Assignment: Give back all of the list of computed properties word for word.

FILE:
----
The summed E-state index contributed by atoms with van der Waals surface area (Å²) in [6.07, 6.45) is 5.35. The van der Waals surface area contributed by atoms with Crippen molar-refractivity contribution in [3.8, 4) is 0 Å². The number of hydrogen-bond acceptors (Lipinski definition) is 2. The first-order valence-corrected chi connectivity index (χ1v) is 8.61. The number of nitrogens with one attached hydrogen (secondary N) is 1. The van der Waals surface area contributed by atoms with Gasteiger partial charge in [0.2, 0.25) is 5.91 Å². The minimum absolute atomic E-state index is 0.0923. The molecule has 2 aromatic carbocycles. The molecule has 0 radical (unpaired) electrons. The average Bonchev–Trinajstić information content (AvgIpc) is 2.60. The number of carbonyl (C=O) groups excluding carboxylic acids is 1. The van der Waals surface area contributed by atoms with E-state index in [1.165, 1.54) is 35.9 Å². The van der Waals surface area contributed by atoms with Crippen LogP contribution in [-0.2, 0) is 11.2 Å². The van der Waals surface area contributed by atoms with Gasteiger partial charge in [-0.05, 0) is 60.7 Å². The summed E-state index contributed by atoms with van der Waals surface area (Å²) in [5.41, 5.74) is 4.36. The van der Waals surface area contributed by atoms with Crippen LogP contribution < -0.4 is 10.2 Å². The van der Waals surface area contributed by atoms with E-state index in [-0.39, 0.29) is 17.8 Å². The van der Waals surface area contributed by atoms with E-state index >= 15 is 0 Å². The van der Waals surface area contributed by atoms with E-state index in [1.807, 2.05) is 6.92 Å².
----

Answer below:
The summed E-state index contributed by atoms with van der Waals surface area (Å²) in [6.07, 6.45) is 5.35. The van der Waals surface area contributed by atoms with Crippen molar-refractivity contribution in [3.8, 4) is 0 Å². The number of hydrogen-bond acceptors (Lipinski definition) is 2. The first-order valence-corrected chi connectivity index (χ1v) is 8.61. The number of nitrogens with one attached hydrogen (secondary N) is 1. The van der Waals surface area contributed by atoms with Gasteiger partial charge in [0.2, 0.25) is 5.91 Å². The minimum absolute atomic E-state index is 0.0923. The molecule has 2 aromatic carbocycles. The molecule has 0 radical (unpaired) electrons. The average Bonchev–Trinajstić information content (AvgIpc) is 2.60. The number of carbonyl (C=O) groups excluding carboxylic acids is 1. The van der Waals surface area contributed by atoms with E-state index in [1.165, 1.54) is 35.9 Å². The van der Waals surface area contributed by atoms with Crippen LogP contribution in [-0.2, 0) is 11.2 Å². The van der Waals surface area contributed by atoms with Gasteiger partial charge in [-0.05, 0) is 60.7 Å². The summed E-state index contributed by atoms with van der Waals surface area (Å²) in [5.41, 5.74) is 4.36. The van der Waals surface area contributed by atoms with Crippen LogP contribution < -0.4 is 10.2 Å². The van der Waals surface area contributed by atoms with E-state index in [-0.39, 0.29) is 17.8 Å². The van der Waals surface area contributed by atoms with E-state index >= 15 is 0 Å². The van der Waals surface area contributed by atoms with E-state index in [1.807, 2.05) is 6.92 Å².